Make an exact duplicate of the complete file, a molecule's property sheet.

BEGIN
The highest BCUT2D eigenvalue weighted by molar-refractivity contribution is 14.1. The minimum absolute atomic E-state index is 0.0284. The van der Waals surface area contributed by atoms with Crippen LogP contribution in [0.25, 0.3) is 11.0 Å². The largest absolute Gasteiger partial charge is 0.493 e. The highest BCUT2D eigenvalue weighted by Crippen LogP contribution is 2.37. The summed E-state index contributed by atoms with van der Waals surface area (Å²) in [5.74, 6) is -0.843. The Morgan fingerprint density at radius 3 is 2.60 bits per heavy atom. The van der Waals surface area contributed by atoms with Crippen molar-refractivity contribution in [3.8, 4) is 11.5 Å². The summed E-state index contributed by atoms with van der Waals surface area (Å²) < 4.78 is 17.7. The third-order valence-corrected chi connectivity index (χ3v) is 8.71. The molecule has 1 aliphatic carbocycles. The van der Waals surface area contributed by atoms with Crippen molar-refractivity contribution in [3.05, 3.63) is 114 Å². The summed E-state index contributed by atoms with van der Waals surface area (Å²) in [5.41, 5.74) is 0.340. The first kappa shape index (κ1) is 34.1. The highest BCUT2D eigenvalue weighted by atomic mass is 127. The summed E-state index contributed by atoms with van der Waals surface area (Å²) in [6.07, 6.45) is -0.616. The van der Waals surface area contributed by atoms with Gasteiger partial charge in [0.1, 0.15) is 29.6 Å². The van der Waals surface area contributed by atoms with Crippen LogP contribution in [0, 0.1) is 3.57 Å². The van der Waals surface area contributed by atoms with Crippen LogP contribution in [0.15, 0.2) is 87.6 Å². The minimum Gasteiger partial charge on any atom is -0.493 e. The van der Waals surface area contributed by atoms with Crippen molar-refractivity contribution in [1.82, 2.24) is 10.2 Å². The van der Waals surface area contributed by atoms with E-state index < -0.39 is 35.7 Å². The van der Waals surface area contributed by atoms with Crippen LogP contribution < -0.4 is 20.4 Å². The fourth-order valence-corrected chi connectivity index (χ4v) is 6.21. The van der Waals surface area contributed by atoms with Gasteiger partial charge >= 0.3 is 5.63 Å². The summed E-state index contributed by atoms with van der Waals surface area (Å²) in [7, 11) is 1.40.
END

The highest BCUT2D eigenvalue weighted by molar-refractivity contribution is 14.1. The minimum absolute atomic E-state index is 0.0284. The van der Waals surface area contributed by atoms with Crippen LogP contribution in [0.25, 0.3) is 11.0 Å². The largest absolute Gasteiger partial charge is 0.493 e. The highest BCUT2D eigenvalue weighted by Crippen LogP contribution is 2.37. The summed E-state index contributed by atoms with van der Waals surface area (Å²) in [5.74, 6) is -0.843. The Morgan fingerprint density at radius 3 is 2.60 bits per heavy atom. The van der Waals surface area contributed by atoms with Crippen molar-refractivity contribution in [3.8, 4) is 11.5 Å². The summed E-state index contributed by atoms with van der Waals surface area (Å²) < 4.78 is 17.7. The third-order valence-corrected chi connectivity index (χ3v) is 8.71. The molecule has 1 aliphatic carbocycles. The van der Waals surface area contributed by atoms with Crippen molar-refractivity contribution in [3.05, 3.63) is 114 Å². The summed E-state index contributed by atoms with van der Waals surface area (Å²) in [5.41, 5.74) is 0.340. The first kappa shape index (κ1) is 34.1. The highest BCUT2D eigenvalue weighted by atomic mass is 127. The summed E-state index contributed by atoms with van der Waals surface area (Å²) in [6.07, 6.45) is -0.616. The van der Waals surface area contributed by atoms with Gasteiger partial charge in [0.1, 0.15) is 29.6 Å². The van der Waals surface area contributed by atoms with Crippen LogP contribution in [0, 0.1) is 3.57 Å². The van der Waals surface area contributed by atoms with Crippen LogP contribution in [0.15, 0.2) is 87.6 Å². The minimum Gasteiger partial charge on any atom is -0.493 e. The van der Waals surface area contributed by atoms with Crippen molar-refractivity contribution in [1.82, 2.24) is 10.2 Å². The van der Waals surface area contributed by atoms with E-state index < -0.39 is 35.7 Å². The van der Waals surface area contributed by atoms with Crippen LogP contribution < -0.4 is 20.4 Å². The fourth-order valence-corrected chi connectivity index (χ4v) is 6.21. The van der Waals surface area contributed by atoms with Gasteiger partial charge >= 0.3 is 5.63 Å². The summed E-state index contributed by atoms with van der Waals surface area (Å²) in [7, 11) is 1.40.